Extinguishing the Burning Crosses: Washington's Malicious Harassment Statute in Light of the Issues of Overbreadth and Vagueness
This Comment briefly discusses how Washington’s malicious harassment statute should be interpreted in light of the recent United States Supreme Court case R.A.V. v. City of St. Paul. Because the issues of overbreadth and vagueness are of imminent importance, to Washington’s statute, the majority of this Comment focuses on an analysis of those issues Both issues are discussed in terms of the specific crime of cross burning with the intent to intimidate or harass as proscribed by Section (1) of Washington’s malicious harassment statute. Finally, because the real harms minority victims of hate crimes experience, this Comment argues that Washington’s statute should be construed, whenever possible, in a way that preserves its constitutionality.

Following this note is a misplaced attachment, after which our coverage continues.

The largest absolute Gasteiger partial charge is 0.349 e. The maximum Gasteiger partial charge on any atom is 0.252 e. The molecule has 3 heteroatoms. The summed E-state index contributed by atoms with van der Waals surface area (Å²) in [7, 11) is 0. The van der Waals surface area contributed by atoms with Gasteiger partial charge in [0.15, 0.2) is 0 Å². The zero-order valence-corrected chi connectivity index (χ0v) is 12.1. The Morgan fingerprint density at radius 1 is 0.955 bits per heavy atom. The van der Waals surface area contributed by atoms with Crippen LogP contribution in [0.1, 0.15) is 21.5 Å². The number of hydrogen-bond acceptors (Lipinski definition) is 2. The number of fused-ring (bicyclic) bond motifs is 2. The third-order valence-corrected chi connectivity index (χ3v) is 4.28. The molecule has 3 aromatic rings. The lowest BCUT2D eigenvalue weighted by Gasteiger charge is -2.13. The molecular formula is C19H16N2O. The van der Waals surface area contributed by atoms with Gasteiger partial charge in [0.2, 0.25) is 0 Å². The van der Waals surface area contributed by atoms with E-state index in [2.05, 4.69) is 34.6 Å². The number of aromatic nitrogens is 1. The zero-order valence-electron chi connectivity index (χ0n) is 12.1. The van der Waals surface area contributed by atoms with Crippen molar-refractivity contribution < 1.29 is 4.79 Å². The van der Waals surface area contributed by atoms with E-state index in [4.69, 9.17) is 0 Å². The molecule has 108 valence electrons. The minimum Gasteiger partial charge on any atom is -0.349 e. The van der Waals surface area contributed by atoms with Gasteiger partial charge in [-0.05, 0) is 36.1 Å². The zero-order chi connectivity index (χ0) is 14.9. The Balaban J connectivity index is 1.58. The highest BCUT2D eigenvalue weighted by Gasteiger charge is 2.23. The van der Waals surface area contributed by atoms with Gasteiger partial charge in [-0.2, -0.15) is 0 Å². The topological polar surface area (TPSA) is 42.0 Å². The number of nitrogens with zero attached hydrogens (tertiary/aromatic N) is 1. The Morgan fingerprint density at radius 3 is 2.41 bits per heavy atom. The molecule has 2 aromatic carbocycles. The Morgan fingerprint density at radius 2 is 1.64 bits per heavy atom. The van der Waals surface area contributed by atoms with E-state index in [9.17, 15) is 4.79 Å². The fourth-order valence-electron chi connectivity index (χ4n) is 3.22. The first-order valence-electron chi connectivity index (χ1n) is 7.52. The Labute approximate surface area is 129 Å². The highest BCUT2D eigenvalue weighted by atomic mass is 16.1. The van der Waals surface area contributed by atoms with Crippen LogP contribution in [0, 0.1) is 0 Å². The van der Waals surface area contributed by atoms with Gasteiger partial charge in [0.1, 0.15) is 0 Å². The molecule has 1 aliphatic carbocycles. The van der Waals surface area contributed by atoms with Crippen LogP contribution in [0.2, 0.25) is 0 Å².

Edward Comitz, Extinguishing the Burning Crosses: Washington's Malicious Harassment Statute in Light of the Issues of Overbreadth and Vagueness, 16 SEATTLE U. L. REV. 373 (1992).
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